(Bloomberg) -- The Czech central bank took the first step to ease lending conditions after the highest interest rates in more than two decades curbed credit growth and cooled the property market. 

The policy board on Thursday softened approval standards for mortgages and lowered one of the capital requirements for lenders. The Czechs are fine-tuning their strategy to balance the need for a continued fight against double-digit inflation and allowing easier access to home ownership at a time of declining real wages.   

“Exactly because monetary policy is currently so tight, we can afford to ease these upper limits of lending criteria,” board member Karina Kubelkova told reporters after the quarterly meeting on financial stability.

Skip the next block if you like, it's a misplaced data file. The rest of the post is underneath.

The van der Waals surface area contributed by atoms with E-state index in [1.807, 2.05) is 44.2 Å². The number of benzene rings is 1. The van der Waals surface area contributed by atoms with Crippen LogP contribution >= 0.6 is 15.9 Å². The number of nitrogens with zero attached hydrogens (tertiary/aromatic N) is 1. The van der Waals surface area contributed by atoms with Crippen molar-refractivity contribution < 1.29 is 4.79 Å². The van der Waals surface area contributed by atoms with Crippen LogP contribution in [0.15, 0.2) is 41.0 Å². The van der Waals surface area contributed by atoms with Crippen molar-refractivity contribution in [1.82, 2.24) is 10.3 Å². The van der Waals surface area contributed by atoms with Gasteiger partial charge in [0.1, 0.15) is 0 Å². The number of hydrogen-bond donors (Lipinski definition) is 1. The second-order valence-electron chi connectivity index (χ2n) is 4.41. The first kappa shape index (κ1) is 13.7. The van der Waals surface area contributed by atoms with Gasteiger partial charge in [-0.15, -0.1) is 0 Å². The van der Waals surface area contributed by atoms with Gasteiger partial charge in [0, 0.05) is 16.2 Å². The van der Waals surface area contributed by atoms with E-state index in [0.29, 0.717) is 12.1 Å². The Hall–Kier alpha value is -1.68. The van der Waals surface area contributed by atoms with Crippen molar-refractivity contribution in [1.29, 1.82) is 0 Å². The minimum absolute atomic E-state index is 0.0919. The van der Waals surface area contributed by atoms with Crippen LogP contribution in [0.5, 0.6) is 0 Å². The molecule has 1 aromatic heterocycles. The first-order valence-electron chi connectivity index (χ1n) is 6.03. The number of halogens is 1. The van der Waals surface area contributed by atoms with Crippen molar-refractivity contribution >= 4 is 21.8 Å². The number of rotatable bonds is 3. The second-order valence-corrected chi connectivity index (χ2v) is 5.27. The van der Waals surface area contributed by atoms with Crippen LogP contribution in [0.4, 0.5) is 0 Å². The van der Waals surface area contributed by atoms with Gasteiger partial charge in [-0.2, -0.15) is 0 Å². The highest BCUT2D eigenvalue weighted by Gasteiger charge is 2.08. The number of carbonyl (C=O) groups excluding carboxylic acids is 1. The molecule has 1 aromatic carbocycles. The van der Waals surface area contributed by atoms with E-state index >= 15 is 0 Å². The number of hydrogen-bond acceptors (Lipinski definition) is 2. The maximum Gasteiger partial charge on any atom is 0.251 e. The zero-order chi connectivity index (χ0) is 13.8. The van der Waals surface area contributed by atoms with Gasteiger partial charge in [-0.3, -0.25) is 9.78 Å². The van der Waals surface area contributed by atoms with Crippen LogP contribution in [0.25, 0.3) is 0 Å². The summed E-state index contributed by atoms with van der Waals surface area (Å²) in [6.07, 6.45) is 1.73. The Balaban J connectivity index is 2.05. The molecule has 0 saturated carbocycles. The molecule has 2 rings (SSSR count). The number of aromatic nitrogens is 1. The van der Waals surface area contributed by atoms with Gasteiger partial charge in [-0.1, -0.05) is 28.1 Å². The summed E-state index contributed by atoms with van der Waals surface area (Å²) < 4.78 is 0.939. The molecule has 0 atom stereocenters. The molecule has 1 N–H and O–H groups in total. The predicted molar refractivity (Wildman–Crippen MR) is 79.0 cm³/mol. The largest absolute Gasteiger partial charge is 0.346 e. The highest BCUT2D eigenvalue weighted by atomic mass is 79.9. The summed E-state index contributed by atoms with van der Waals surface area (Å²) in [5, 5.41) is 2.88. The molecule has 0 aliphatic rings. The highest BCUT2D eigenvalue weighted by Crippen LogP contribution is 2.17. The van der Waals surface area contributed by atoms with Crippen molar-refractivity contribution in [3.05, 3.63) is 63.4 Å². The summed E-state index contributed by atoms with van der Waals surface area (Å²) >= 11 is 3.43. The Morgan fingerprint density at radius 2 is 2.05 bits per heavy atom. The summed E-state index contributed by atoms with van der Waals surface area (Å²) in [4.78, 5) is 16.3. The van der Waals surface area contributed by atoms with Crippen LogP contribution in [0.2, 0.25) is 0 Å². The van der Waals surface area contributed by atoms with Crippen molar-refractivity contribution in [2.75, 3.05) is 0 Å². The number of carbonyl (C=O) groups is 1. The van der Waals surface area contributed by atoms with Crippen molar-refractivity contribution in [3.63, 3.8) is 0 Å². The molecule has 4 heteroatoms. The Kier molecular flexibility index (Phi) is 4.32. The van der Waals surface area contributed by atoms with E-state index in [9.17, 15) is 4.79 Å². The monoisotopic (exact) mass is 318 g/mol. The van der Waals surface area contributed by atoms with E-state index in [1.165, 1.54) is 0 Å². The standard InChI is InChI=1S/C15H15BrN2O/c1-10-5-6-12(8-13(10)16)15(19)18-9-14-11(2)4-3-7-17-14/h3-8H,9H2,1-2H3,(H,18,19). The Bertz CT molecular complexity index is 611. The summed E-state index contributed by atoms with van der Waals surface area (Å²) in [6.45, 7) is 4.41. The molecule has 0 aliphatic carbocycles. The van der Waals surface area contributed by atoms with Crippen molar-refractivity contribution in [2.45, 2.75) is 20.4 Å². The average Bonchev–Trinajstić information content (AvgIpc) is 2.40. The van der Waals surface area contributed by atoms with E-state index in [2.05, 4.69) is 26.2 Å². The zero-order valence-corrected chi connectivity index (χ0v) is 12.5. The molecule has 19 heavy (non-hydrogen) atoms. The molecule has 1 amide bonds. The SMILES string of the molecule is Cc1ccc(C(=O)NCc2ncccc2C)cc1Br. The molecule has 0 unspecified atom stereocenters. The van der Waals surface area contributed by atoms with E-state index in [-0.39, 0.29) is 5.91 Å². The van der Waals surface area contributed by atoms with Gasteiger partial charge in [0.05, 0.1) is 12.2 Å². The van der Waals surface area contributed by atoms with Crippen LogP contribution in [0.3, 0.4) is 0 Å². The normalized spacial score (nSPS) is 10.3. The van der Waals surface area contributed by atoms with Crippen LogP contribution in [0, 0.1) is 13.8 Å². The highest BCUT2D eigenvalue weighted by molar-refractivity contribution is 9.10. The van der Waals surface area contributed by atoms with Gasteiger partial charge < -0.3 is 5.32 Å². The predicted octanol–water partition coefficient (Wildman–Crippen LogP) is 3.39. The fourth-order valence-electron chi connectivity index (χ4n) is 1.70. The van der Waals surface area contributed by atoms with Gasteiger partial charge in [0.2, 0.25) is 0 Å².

The bank agreed to scrap the debt service-to-income limit for mortgages, while keeping the loan-to-value and debt-to-income ratios unchanged. It also lowered the so-called countercyclical capital buffer rate for lenders by a quarter of a percentage point to 2.25%, effective from July. 

Read more: Czech Cabinet, Central Bank Seek United Front in Inflation Fight

A combination of tight monetary policy, strict approval standards and a cost-of-living crisis have slashed Czech mortgage numbers, reversing a pandemic-era property frenzy. 

The regulator’s stress tests also showed that the Czech banking sector has enough capital and liquidity to withstand shocks even in the event of longer-lasting economic problems.

--With assistance from Deana Kjuka.

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